WASHINGTON – Negotiators on Capitol Hill agreed Wednesday to try to extend a payroll tax cut worth about $1,000 this year for a typical worker through the end of the year.
But they remain far apart on how to pay for the extension, and for jobless benefits for millions, without swelling the national debt.
Working in a rare open meeting, a House-Senate panel Wednesday began its negotiations on the payroll tax and jobless benefits measure — core components of President Barack Obama's jobs agenda — by signaling progress on second-tier issues regarding overhauling unemployment insurance. But the talks soon ran aground over House GOP proposals to permit states to require unemployed people to pass drug tests to receive benefits or get high school diplomas.
A Feb. 29 deadline looms but the negotiating panel chair, Rep. Dave Camp, R-Mich., is proceeding methodically and has yet to focus the talks, at least publicly, on the central issue: how to find more than $150 billion in deficit savings through some combinations of spending cuts, new fees and closures of tax loopholes.
"You've got to crawl before you can walk," Camp said.
Senate Finance Committee Chairman Max Baucus, D-Mont., the lead negotiator for Democrats, hinted of potential problems ahead in assembling a bipartisan package of deficit cutting proposals to pay for the full payroll tax extension. Baucus said negotiators might be forced to accept a shorter renewal of the tax cut.
The 2-percentage-point cut in the payroll tax adds about $20 a week to the paycheck of a worker making a $50,000 annual salary, while jobless benefits average about $300 a week. Democrats argue that the two measures are pumping billions into an economy that's still suffering from a lack of consumer demand. Obama seems to have the upper hand politically, and Republicans are going along, though without much enthusiasm.
At the same time, the panel is grappling with how to address almost a 30-percent scheduled cut in the fees that Medicare pays to doctors. The cut is the product a flawed funding-formula that dates back to 1997, but the rapidly growing cost of fixing the mess is now in the range of $300 billion over 10 years. Lawmakers in both parties are grabbing at war savings to claim the fix won't add to deficits still exceeding $1 trillion a year.
The negotiators have adopted a cooperative tone that contrasts sharply with the vitriol of last year, but the panel is going to have to pick up the pace to meet a deadline just four weeks away.
Major disagreements over House GOP add-ons like a provision to block new federal rules on incinerators and industrial boilers and a potential Republican bid to try to use the legislation to permit construction of the Keystone XL oil pipeline are likely to be resolved by talks involving the White House and higher-ranking lawmakers like House Speaker John Boehner, R-Ohio.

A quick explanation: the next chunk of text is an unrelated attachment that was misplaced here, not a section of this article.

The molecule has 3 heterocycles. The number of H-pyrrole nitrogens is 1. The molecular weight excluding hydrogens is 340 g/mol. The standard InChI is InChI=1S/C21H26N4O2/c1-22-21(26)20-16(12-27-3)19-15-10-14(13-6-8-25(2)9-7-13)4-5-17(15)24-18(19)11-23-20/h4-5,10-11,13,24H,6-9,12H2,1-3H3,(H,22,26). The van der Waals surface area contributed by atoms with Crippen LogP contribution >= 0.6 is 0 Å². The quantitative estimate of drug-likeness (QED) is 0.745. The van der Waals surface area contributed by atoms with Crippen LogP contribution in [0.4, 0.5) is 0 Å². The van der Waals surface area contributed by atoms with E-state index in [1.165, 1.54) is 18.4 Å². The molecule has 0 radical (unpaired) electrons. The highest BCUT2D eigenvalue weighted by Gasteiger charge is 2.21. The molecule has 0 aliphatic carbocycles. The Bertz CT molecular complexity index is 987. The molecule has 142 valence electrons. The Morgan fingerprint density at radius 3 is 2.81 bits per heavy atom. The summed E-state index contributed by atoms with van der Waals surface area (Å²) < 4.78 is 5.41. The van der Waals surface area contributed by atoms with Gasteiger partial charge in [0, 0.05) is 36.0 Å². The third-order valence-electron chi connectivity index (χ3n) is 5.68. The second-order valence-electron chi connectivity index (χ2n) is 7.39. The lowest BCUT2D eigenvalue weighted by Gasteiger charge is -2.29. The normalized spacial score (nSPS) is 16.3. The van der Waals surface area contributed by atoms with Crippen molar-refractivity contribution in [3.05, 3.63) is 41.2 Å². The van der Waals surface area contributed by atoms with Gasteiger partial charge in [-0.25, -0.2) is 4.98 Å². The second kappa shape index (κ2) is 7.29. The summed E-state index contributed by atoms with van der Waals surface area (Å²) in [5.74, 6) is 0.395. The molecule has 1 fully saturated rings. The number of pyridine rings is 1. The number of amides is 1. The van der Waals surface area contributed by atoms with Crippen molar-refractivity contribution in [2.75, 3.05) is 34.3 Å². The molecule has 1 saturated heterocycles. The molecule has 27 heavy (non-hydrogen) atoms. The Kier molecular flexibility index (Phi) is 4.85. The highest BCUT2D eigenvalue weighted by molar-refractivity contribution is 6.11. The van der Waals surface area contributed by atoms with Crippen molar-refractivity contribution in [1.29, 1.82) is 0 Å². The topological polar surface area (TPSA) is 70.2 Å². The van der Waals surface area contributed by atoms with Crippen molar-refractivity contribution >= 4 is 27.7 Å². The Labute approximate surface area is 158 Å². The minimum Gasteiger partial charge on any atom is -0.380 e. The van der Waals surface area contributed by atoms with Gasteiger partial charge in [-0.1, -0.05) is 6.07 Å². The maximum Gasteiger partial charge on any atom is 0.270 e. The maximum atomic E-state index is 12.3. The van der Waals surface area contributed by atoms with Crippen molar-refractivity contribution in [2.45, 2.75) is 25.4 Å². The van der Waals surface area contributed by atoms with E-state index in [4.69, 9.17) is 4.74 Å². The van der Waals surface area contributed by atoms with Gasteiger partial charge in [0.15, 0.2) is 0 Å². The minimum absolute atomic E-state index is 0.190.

In December, the House passed a yearlong extension financed by freezing the pay of federal workers and requiring them to contribute more to their pensions, cutting money to implement Obama's health care law, forcing higher-income seniors to pay higher Medicare premiums and blocking illegal immigrants from collecting child tax credit refunds.
Senate Democratic and Republicans leaders, however, failed to agree on a measure that might quickly pass in the days before Christmas and the chamber instead advanced a two-month extension. In private talks, Democratic Majority Leader Harry Reid of Nevada objected to numerous House provisions, including cuts affecting federal workers.
Reid also publicly came out Tuesday against the GOP effort to block illegal immigrants from getting refundable child tax credits. A Treasury Department study last year found that illegal immigrants were paid $4.2 billion in such refunds claimed on their 2010 tax returns, but efforts to stop the practice have caused an eruption in the Democratic-leaning Hispanic community.
Reid signaled he'll resist the idea, though his opposition is not the last word on the matter.
"I just think the child tax credit is working just fine and there's no need to punish children," Reid said.
Talks Wednesday revealed a continuing impasse over whether to keep the maximum jobless benefit at 99 weeks in states with the highest unemployment rates. Lower jobless rates already mean that the maximum benefit is dropping to 79 weeks. Republicans are seeking to cut 20 additional weeks of benefits from the program, effectively making the maximum benefit 59 weeks.
Democrats oppose the move and signaled they'll adopt a hard line as well against GOP proposals to require jobless people to enroll in GED classes to qualify for benefits or permit states to require them to pass drug tests. Democrats said that many jobless people are older workers with established skills and that there are long waiting lists for GED classes.
On drug testing for jobless benefits, Republicans said it's simply unfair for taxpayers to provide money to people with drug habits — and who would fail the drug tests required for many new hires.
"It is time to stop subsidizing drug use through federal benefits," said Rep. Kevin Brady, R-Texas.
Democrats said most states disqualify people fired for drug use from obtaining jobless benefits anyway.
Democrats did signal they'll go along with a proposal tightening requirements for people receiving jobless benefits to look for work but revealed no details.